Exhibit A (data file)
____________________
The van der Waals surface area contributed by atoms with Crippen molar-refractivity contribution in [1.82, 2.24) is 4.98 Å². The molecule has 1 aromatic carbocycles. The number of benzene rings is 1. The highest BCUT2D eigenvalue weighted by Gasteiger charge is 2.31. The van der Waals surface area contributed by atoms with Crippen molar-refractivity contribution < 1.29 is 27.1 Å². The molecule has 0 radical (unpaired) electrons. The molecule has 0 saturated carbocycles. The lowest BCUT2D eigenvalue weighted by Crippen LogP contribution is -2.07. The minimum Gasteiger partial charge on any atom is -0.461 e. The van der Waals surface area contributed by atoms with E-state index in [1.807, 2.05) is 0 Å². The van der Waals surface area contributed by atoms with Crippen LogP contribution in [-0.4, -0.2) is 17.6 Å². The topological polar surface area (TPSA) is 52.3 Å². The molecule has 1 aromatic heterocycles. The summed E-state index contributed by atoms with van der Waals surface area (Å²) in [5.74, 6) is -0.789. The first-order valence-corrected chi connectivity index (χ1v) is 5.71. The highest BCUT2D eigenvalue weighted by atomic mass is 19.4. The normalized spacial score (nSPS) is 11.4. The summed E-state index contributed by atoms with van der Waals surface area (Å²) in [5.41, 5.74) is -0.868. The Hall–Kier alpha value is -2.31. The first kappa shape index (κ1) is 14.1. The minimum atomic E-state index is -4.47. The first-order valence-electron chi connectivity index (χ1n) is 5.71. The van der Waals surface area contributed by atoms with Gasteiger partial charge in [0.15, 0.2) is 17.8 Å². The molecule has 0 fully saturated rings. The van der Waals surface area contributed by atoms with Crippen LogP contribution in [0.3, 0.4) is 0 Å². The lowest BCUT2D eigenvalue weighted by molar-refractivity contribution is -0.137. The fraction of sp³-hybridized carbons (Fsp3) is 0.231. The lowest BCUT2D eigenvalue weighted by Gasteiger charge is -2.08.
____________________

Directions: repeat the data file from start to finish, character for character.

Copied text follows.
The van der Waals surface area contributed by atoms with Crippen molar-refractivity contribution in [1.82, 2.24) is 4.98 Å². The molecule has 1 aromatic carbocycles. The number of benzene rings is 1. The highest BCUT2D eigenvalue weighted by Gasteiger charge is 2.31. The van der Waals surface area contributed by atoms with Crippen molar-refractivity contribution < 1.29 is 27.1 Å². The molecule has 0 radical (unpaired) electrons. The molecule has 0 saturated carbocycles. The lowest BCUT2D eigenvalue weighted by Crippen LogP contribution is -2.07. The minimum Gasteiger partial charge on any atom is -0.461 e. The van der Waals surface area contributed by atoms with E-state index in [1.807, 2.05) is 0 Å². The van der Waals surface area contributed by atoms with Crippen LogP contribution in [-0.4, -0.2) is 17.6 Å². The topological polar surface area (TPSA) is 52.3 Å². The molecule has 1 aromatic heterocycles. The summed E-state index contributed by atoms with van der Waals surface area (Å²) in [5.74, 6) is -0.789. The first-order valence-corrected chi connectivity index (χ1v) is 5.71. The highest BCUT2D eigenvalue weighted by atomic mass is 19.4. The normalized spacial score (nSPS) is 11.4. The summed E-state index contributed by atoms with van der Waals surface area (Å²) in [5.41, 5.74) is -0.868. The Hall–Kier alpha value is -2.31. The first kappa shape index (κ1) is 14.1. The minimum atomic E-state index is -4.47. The first-order valence-electron chi connectivity index (χ1n) is 5.71. The van der Waals surface area contributed by atoms with Gasteiger partial charge in [0.15, 0.2) is 17.8 Å². The molecule has 0 fully saturated rings. The van der Waals surface area contributed by atoms with Crippen LogP contribution in [0.3, 0.4) is 0 Å². The lowest BCUT2D eigenvalue weighted by molar-refractivity contribution is -0.137. The fraction of sp³-hybridized carbons (Fsp3) is 0.231. The lowest BCUT2D eigenvalue weighted by Gasteiger charge is -2.08.